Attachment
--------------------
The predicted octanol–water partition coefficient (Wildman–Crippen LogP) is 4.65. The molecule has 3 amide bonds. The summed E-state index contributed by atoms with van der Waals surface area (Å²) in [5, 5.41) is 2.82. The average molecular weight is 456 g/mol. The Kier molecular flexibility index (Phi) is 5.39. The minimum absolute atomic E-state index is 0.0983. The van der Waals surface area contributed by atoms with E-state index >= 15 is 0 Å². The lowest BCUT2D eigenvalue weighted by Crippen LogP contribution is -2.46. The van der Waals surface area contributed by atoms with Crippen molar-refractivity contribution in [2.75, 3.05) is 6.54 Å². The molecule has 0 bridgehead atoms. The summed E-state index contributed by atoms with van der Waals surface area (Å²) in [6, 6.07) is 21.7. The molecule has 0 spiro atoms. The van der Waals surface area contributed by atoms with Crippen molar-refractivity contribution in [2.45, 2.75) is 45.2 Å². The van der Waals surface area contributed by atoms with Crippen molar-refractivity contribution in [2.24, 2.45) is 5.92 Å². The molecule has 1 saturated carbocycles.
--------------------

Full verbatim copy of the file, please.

The predicted octanol–water partition coefficient (Wildman–Crippen LogP) is 4.65. The molecule has 3 amide bonds. The summed E-state index contributed by atoms with van der Waals surface area (Å²) in [5, 5.41) is 2.82. The average molecular weight is 456 g/mol. The Kier molecular flexibility index (Phi) is 5.39. The minimum absolute atomic E-state index is 0.0983. The van der Waals surface area contributed by atoms with E-state index >= 15 is 0 Å². The lowest BCUT2D eigenvalue weighted by Crippen LogP contribution is -2.46. The van der Waals surface area contributed by atoms with Crippen molar-refractivity contribution in [2.75, 3.05) is 6.54 Å². The molecule has 0 bridgehead atoms. The summed E-state index contributed by atoms with van der Waals surface area (Å²) in [6, 6.07) is 21.7. The molecule has 0 spiro atoms. The van der Waals surface area contributed by atoms with Crippen molar-refractivity contribution in [2.45, 2.75) is 45.2 Å². The van der Waals surface area contributed by atoms with Crippen molar-refractivity contribution in [2.24, 2.45) is 5.92 Å². The molecule has 1 saturated carbocycles.